In the third part of Atonement we see Briony again. While Robbie was striving to survive in a foreign land, the young writer was learning to live in the real world. She gave up her dream of Cambridge and took nursing courses. As a way to make amend her choice makes no difference actually, but as a way of education it enriches the writer’s knowledge of the world and enhances her connection to it.
From the outset, the nursing course and hospital work bring an inhuman confinement to a mind that is used to control everything around her and create a world under her control. Briony has to follow the rules of medical system, and working under a strict supervision is full of pressure for a probationer with no background like her. The fear of humiliation in public also increases the pressure. Such an education seems cruel for an eighteen-year-old girl, but she takes it all and keeps on writing, protecting the writer inside her with high caution. Why does she want to hide it? A reason should be that she does not have much private time and can only write at the time she is not allowed to stay awake. The content of her writing, which is based on her past, may be another reason for her reticence. The letter of rejection from a literary magazine does not affect her decision about her own writing. She is managed to go on, keeps on revising it, and she will make it published someday.
Through Briony, we see the Dunkirk evacuation from another setting: hospital. For wounded soldiers, hospital is an extended battlefield. Instead of fighting for the country, they are fighting for themselves. The pain they feel under the treatments challenges their will to live, and this is a unanimous test for all military ranks. For nurses, their primary task is to stay calm and professional no matter how the soldiers are yelling, howling, grumbling, pleading, or swearing. But this does not mean they are immune to the patients’ feelings and just follow the rules. Briony was told to relax when a group of soldiers slept on the beds before the beds are properly distributed. Briony was also sent to accompany a dying young soldier for a few hours, sitting next to him and hearing him talk. Under the strict regulations and heavy routine works lies a compassion for life, which is too important to be dismissed. With her career Briony becomes part of an organization with great mission, and her participation connects her more to the world around her. But under the uniform Briony is still that young writer, who feels guilty about what she has done. After passing the test of being a professional nurse, there is another test for her: to face her sister and the irreversible past.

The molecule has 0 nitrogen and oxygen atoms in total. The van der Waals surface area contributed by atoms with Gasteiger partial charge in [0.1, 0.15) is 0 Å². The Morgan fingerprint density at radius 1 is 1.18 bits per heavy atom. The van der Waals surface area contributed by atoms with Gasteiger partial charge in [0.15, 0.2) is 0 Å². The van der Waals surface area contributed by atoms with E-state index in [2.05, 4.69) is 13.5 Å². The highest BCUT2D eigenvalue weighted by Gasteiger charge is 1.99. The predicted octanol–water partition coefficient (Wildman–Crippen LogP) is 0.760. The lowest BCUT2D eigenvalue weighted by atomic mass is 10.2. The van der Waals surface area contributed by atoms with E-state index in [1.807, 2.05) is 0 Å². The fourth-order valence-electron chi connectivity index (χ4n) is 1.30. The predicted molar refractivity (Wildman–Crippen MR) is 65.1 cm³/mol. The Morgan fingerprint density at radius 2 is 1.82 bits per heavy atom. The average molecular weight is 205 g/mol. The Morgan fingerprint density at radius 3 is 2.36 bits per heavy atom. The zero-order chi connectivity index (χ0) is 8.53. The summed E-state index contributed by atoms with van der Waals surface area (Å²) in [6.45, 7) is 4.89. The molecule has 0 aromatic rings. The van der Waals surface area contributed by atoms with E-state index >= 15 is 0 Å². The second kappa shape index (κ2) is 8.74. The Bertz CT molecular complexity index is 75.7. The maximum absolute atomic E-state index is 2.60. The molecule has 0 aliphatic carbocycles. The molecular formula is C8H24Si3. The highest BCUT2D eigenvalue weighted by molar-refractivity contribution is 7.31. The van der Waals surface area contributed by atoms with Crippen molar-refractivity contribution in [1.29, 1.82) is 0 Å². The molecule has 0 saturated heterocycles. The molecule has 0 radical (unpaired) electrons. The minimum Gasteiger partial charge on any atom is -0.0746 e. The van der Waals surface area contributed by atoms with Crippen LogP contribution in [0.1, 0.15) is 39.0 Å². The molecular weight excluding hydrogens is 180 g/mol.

After having done two blogs about the same novel, writing this small piece is a harder than I thought in the way I hope to connect it to the previous two but at the same time make it still readable as an independent article. While I wrote the sentence “Instead of fighting for the country, they are fighting for themselves.” I couldn’t help thinking how banal it may sound if the article was written for a more academic purpose. But how come did I think of it as banal? I could only keep going as I told myself to relax and I don’t have to write everything according to a certain academic standard, a standard in my imagination that has to be concise, brilliant, witty, sharp, and enlightening. It does not have to be useful to the world but it has to be brilliant enough to make your readers say, “Wow, I never thought of it that way.” Is this what a piece of writing really for? I used to keep this secret belief inside me, but now I am not so sure of it. Still I hope my writing can be good, sounds more like English, but I am not so craving for exclamation as I used to. I just hope to catch something for future reference in case I forget and think my life is nothing and “begets nothing.” I still haven’t been able to accept the possibility that my life can be evaporated someday and leaves no trace in this world. So it seems I’ve got to learn to deal with this ultimate fear this year, just as the wound soldiers in the novel.